Rates likely to rise for almost all Citizens customers

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Governors of Florida’s last-resort property insurer voted Wednesday to seek an 8.3 percent average premium increase for 2019, amid calls for the Legislature to finally act on assignment of benefits abuse and litigation widely blamed for rising rates.

Actuarial data would justify increases of 25.9 percent for residential coverage and 54.2 percent for commercial lines, but state law limits increases for Citizens Property Insurance Co. to 10 percent.

If the Office of Insurance Regulation approves, the increases would begin kicking in on Sept. 1, although the full effect wouldn’t be felt until Aug. 31, 2020.

Board of Governors member Bette Brown cast the lone vote against the hike, even after Citizens staff assured her that the company could seek reductions if the Legislature does something to rein in assignment of benefits, or AOB, abuse and litigation costs next session.

“I’m really unhappy that our clients are bearing the burden of attorneys making money on AOB claims,” Brown said.

“I hope this is the year that the Legislature will take a hard look at that,” she said.

“We don’t have a choice under the statutes but to raise these rates,” board member Marc Dunbar said, referring to Citizens’ legal mandate to remain actuarially responsible within the limits of the state-mandated cap.

He blamed the problem on “a minority of attorneys and unscrupulous vendors.”

AOBs allow policyholders to sign over their claims to contractors in exchange for quicker repairs, but critics blame unscrupulous contracts of exploiting them to drive up costs.

The Legislature has debated cracking down during the past two Sessions but failed to find a compromise between insurers, business interests, and state regulators on one hand, and trial attorneys and contractors on the other.

The vote followed release of an Insurance Information Institute report that found 135,000 AOB-related lawsuits had been filed in Florida through Nov. 9 — a 70 percent increase compared to 2013.

Although once largely confined to nonweather-related water damage claims in the “Tri-County Region” — Miami-Dade, Broward and Palm Beach counties — increasingly these lawsuits are spreading statewide and extending to auto and other insurance lines, the institute said.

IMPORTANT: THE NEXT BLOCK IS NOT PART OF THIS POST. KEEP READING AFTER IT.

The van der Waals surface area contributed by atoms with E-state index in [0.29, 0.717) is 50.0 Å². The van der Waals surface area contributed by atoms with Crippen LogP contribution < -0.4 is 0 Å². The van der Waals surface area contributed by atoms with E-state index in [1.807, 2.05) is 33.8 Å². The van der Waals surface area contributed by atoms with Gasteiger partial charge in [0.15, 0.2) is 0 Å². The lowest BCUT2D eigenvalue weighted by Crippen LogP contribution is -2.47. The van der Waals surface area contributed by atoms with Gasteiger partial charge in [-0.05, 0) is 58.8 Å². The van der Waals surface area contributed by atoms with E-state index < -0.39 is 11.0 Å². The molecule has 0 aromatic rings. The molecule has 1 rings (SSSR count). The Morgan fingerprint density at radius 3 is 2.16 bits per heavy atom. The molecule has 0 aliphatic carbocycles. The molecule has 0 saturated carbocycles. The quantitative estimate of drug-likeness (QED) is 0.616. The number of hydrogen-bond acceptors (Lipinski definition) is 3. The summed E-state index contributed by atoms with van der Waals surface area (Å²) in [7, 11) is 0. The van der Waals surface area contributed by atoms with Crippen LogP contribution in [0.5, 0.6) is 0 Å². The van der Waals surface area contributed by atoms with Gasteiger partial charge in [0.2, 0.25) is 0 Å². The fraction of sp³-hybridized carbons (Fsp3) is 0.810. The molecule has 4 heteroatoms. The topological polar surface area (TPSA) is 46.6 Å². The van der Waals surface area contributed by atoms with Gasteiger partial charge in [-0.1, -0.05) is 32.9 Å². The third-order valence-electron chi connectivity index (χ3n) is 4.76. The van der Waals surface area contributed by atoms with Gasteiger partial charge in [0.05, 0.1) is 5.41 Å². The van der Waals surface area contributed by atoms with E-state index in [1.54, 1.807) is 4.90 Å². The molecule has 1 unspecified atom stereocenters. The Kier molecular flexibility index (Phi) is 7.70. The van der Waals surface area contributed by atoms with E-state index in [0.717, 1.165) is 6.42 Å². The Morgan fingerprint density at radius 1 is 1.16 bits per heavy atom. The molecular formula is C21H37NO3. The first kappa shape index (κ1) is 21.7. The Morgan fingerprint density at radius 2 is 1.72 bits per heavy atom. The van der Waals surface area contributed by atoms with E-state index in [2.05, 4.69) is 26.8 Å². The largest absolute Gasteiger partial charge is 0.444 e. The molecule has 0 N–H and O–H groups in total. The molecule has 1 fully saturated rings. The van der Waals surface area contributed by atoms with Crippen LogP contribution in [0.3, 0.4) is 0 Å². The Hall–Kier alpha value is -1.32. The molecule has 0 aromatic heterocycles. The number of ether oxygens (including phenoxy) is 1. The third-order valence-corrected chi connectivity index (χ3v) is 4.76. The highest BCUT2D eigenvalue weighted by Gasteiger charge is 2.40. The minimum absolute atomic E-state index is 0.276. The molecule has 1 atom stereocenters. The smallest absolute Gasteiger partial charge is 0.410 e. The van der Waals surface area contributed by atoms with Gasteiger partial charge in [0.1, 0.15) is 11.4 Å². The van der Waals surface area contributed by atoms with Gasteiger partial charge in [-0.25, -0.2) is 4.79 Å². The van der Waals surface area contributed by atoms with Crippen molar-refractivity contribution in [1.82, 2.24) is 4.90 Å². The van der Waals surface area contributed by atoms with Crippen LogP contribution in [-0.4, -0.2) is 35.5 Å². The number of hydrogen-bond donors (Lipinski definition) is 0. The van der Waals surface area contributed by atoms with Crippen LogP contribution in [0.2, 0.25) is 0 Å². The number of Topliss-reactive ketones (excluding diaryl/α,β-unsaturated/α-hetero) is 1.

“For example, Duval County in northern Florida had just under 1,000 AOB lawsuits in 2013. In 2018 through Nov. 9, that number had jumped fivefold to more than 5,200,” the report said.

The findings “come as no surprise,” Insurance Commissioner David Altmaier said in a written statement, and reiterate trends his office identified in 2015 and 2017 insurer data reports.

“The current AOB trend and its repercussions have been identified and now, more than ever, is the time for a legislative solution,” Altmaier said.

“AOB abuse is rampant, spreading across our state and, if left unchecked, will serve to be one of the most destructive market trends currently facing policyholders.”

A document presented to the Citizens board bears out the institute’s findings. It includes a map with dark blue designating counties facing the highest levels of premium increases. Although once contained to the state’s southeast corner, a broad band of blue now extends across most of Florida.

The trend threatens to undo Citizen’s progress in limiting its exposure by persuading customers to shift to private insurers, chief actuary Brian Donovan warned.

As for the actuarial soundness of the rate increase, Citizens uses reinsurance and other outside investments to compensate for its premium levels.

Meanwhile, another report presented to the Citizens board says the company’s Hurricane Michael-related claims and expenses have surpassed $93.4 billion.

Michael Moline

Michael Moline is a former assistant managing editor of The National Law Journal and managing editor of the San Francisco Daily Journal. Previously, he reported on politics and the courts in Tallahassee for United Press International. He is a graduate of Florida State University, where he served as editor of the Florida Flambeau. His family’s roots in Jackson County date back many generations.


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